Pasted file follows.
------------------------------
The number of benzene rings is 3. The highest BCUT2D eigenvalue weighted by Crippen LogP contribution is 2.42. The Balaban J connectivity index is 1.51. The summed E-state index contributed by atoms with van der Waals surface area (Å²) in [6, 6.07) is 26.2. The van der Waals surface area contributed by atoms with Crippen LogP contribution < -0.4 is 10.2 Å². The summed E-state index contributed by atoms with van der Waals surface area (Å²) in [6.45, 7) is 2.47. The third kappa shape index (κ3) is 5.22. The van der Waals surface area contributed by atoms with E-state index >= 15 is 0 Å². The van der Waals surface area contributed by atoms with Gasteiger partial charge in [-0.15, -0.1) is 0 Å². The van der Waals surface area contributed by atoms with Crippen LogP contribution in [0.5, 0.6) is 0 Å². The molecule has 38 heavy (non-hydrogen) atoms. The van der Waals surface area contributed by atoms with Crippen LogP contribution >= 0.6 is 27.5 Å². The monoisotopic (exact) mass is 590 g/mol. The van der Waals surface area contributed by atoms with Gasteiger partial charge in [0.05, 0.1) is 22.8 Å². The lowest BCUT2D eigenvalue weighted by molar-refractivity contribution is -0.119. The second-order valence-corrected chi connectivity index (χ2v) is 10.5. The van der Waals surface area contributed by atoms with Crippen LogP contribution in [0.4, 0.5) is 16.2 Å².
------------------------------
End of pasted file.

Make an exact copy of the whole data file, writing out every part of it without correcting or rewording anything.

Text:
The number of benzene rings is 3. The highest BCUT2D eigenvalue weighted by Crippen LogP contribution is 2.42. The Balaban J connectivity index is 1.51. The summed E-state index contributed by atoms with van der Waals surface area (Å²) in [6, 6.07) is 26.2. The van der Waals surface area contributed by atoms with Crippen LogP contribution < -0.4 is 10.2 Å². The summed E-state index contributed by atoms with van der Waals surface area (Å²) in [6.45, 7) is 2.47. The third kappa shape index (κ3) is 5.22. The van der Waals surface area contributed by atoms with E-state index >= 15 is 0 Å². The van der Waals surface area contributed by atoms with Gasteiger partial charge in [-0.15, -0.1) is 0 Å². The van der Waals surface area contributed by atoms with Crippen LogP contribution in [0.5, 0.6) is 0 Å². The molecule has 38 heavy (non-hydrogen) atoms. The van der Waals surface area contributed by atoms with Crippen LogP contribution >= 0.6 is 27.5 Å². The monoisotopic (exact) mass is 590 g/mol. The van der Waals surface area contributed by atoms with Gasteiger partial charge in [0.05, 0.1) is 22.8 Å². The lowest BCUT2D eigenvalue weighted by molar-refractivity contribution is -0.119. The second-order valence-corrected chi connectivity index (χ2v) is 10.5. The van der Waals surface area contributed by atoms with Crippen LogP contribution in [0.4, 0.5) is 16.2 Å².